How to Install the EpoX
Last updated: 12/6/2001
Install the Motherboard in the Case. There
are ten mounting holes on the motherboard: four across the back, and
two rows of three across the front.
19. Set the motherboard with the anti-static bag on top
of the side of the case. Use
it as visual guide to screw nine standoffs to the case. Screw-in the
standoffs by hand and then use a socket driver to tighten them (you could
use an adjustable wrench or pliers if you are careful).
Do not over-tighten. What remains when they
break can be very difficult to remove. Count them to verify there
are nine of them.
out/in the blanks in the I/O (Input/Output) panel covering connector holes
needed for the motherboard (remove the three audio and game/MIDI port blanks).
21. Gently place the motherboard in the case so the mounting
holes are centered over their respective stand-offs.
Don't force the motherboard into the case--wiggle
it into place if you have to. Be careful with the metal contact
fingers around the holes for the I/O connectors. They stick out
so they will make contact with the motherboard connectors and can get
pushed into he holes. If you see a mounting hole without a stand-off,
you didn't install ten of them or, worse, one of them is in the wrong
hole and under the motherboard where it will short-it-out. I've
done it more than once. It is a very common mistake.
22. Inspect the back of the computer to see if the
I/O connectors are aligned with their respective cutouts, etc.
23. Mount the motherboard to the standoffs with nine
M3*5L screws. The correct screws look like chassis screws except they
are smaller and have a finer thread. I call them "Packard-Bell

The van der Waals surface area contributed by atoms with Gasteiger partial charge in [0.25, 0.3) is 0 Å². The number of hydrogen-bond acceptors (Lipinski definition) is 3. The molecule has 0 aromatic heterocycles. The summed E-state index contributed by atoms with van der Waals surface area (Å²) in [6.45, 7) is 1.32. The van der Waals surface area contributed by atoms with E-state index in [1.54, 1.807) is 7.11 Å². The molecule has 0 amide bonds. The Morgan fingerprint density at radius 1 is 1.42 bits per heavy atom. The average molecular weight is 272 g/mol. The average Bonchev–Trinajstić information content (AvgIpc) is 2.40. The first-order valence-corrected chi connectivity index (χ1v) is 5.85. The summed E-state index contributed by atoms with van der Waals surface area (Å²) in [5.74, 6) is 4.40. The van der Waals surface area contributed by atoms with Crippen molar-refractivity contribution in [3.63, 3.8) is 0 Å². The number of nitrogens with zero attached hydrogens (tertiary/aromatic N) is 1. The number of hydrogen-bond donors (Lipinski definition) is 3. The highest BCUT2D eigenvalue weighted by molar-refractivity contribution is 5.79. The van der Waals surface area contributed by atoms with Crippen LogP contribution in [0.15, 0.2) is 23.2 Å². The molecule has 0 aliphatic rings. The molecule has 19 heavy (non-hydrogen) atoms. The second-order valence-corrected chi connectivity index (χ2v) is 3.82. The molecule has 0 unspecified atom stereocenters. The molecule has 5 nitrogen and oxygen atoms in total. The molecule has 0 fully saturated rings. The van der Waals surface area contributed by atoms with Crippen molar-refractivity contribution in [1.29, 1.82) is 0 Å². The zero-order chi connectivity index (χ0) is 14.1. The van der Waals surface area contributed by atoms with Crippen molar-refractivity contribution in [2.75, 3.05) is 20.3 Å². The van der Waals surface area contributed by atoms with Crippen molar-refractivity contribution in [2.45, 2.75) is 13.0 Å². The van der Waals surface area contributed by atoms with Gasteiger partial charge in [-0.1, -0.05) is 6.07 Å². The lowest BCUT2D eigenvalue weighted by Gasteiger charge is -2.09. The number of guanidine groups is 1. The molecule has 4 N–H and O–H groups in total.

Other cases use larger screws. I usually check
alignment and screw-in one screw at the center of the rear of the board,
check alignment again, and screw-in another at the front, followed by
the remainder. Do not over-tighten these screws. That could damage
Sometimes the mounting holes in a motherboard will
not exactly match the standoffs. The
way to handle this problem is to screw in all of the other screws loosely
so that the motherboard can still be moved around. If you are careful
and patient you should be able to get all of them in without using excessive
persuasion and cross-threading them. Once that is done tighten
all of the screws and check them to be sure none of them are cock-eyed. I
did not have this problem with three separate 8KHA+ Motherboards/KS282
case installations I did for this article.
24. Double-check that you have secured the motherboard
with ten screws and that all of them properly seated (not cross-threaded).
Besides securing the motherboard to the case, most
or all--I can't see all four layers of the board--of these screws electrically
ground the board to the case.
25. Plug the chassis fan wire into the appropriate
jack on the motherboard (the one marked FAN3 for this motherboard), coil-up
the excess wire, and zip-tie it.
26. Remove the rubber band from the front panel cables.
Attach the front panel cable labeled "POWER SWITCH" to connector
labeled "POW-ON" on the motherboard (Front right).
28. Connect the front panel connector labeled "SPEAKER" to
the motherboard connector labeled "SPEAKER."
There is no polarity associated with these two connections. It
is important to connect the speaker now so you can hear any BIOS error
beeps when you first power-up the computer. I do not install the
rest of the front panel connectors until I'm sure I do not have to remove
29. Remove the rubber band from the power supply
connectors, untangle them and connect the ATX motherboard power plug to
the socket on the motherboard just in front of the CPU with clip facing towards
the right. Firmly push it down until it snaps into place. It
will only plug-in one-way.
the pdf version of this article plus notes
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